For veteran businesses, the key to remaining successful is to keep innovating. VisionThree has been creating VR, AR, and touch-interactive solutions for businesses for almost 20 years. While the company is not new to the world of interactive and immersive experience development, it has turned its focus to a new issue that needs a solution: helping to solve talent pipeline issues in the U.S.
The lack of skilled workers and diversity in STEM education has created a need for businesses to connect with students about potential talent pathways in a meaningful way. VisionThree hopes its new product, V3CONNECT, will use virtual reality to help guide students into STEM jobs who might not have known about them otherwise.
We spoke to Heather Jackson, chief revenue officer for VisionThree about V3CONNECT.
V3CONNECT is a different direction for you guys as it will be used in schools and universities. How did your company come upon the idea for it?
Jackson: When we go out to sell, the first thing we ask clients is ‘What are your biggest challenges? What are you facing right now that we can help you solve?’ We kept hearing about problems with the talent pipeline and recruiting. We asked ourselves how we could use our tech to help solve those problems, be a part of the solution even at the national level. We just decided take the bull by the horns and here we are.
How was the reception to your idea?
Jackson: We started putting the plan together, telling people about it and getting feedback. And it was just overwhelmingly positive. There have been so many people who have come out of the woodwork from schools to corporate partners to state-run organizations to community foundations and economic development groups. It’s kind of mind blowing. It’s really only been about six months that we’ve been seriously talking about this and we will have the first version of V3CONNECT in headsets available to be viewed starting on August 31.
What’s the model behind V3CONNECT?
Jackson: We’re putting VR career labs at school locations sponsored by independent funding state partners, college partners, kind of anybody who wants to help fund those labs. But we understand that that can create a barrier, especially for smaller rural schools and urban schools, which is precisely the audience we’re trying to speak to. It’s not that we don’t want to speak to the other audiences, but these are the audiences who might never have an opportunity to see these things. We want to make sure they’re not left out of the conversation due to cost. If you can’t see it, you can’t be it. We’re focused on ninth grade through early 20s.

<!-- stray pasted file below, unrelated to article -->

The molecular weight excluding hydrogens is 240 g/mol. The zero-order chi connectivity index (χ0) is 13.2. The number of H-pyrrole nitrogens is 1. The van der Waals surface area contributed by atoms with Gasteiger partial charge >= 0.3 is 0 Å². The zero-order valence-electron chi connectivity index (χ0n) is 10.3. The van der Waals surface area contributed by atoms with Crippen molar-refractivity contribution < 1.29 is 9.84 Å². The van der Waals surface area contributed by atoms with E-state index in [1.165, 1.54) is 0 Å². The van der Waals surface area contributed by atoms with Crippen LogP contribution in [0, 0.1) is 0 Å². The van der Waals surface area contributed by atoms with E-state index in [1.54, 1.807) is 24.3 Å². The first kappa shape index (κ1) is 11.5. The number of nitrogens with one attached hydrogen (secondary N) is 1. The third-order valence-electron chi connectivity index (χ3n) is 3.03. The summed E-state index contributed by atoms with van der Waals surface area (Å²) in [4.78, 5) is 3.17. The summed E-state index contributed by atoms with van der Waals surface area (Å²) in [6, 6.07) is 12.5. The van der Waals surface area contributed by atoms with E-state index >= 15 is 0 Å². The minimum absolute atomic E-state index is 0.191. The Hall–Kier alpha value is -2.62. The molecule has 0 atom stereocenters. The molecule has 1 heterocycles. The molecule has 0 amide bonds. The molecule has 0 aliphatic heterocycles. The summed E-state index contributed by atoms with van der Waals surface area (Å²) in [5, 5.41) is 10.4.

How does the tech work?
Jackson: The user puts on the headset and they’re greeted by an age-relevant TikToker or an influencer. We video them in real life on a green screen and then we can drop them into this virtual environment so it looks like they’re standing there talking to them in virtual space. Then they’re taken to something that is structured like a social media page where they can inform us about their interests. It’s a filtration tool where they can select things that interest them and they can tell us a little bit more about themselves without having to take a quiz or an assessment at the beginning.
If they like something, they’re going to see more content related to those types of jobs. Eventually, we can filter it by geography or the company size they prefer. So if you move to the next slide, then once they’ve selected the things that most apply to them, they’d be brought into this next view, which is actually showcasing all the different companies that might have jobs available.
If they are engaging more with a corporate partner that is based in in healthcare, for instance, then we might present a virtual hospital room. We offer different animations in the room that make it fun and, again, answer that question of why VR. And then we move over to the hotspots. So those are going to pop up and light a little hotter for the ones that the job opportunities related to what the student has chosen at the beginning of the experience.
What kind of partnerships have you formed to make it happen?
Jackson: We’re working really hard to establish partnerships that make things sustainable in the long term on the lab side. Corporate partners will fund their content, but we don’t want to leave out the little guys. You have to be able to staff the smaller and medium-sized businesses if you want to start bringing in and keeping talent in Indiana and in the U.S. as a whole.
We’ve been working with Caroline Dowd-Higgins, vice president of career coaching and employer connections for Ivy Tech, who is trying to identify innovative and unique ways to attract kids. Maybe by offering micro certificates or other non-traditional degree programs. That’s a statewide effort for Ivy Tech. We have five confirmed locations now for labs at their sites, but we’re hopeful in September to be able to actually confirm that all 19 locations will have labs.
How does this new business pivot feel?
Jackson: It feels great to do work worth doing. Figuring out a way to bring kids into the mix was never something I thought was going to be a part of my journey with this company. I love their technology. I love the people who founded it. But seeing the impact we can have is great. I love a passion project that can make a big difference.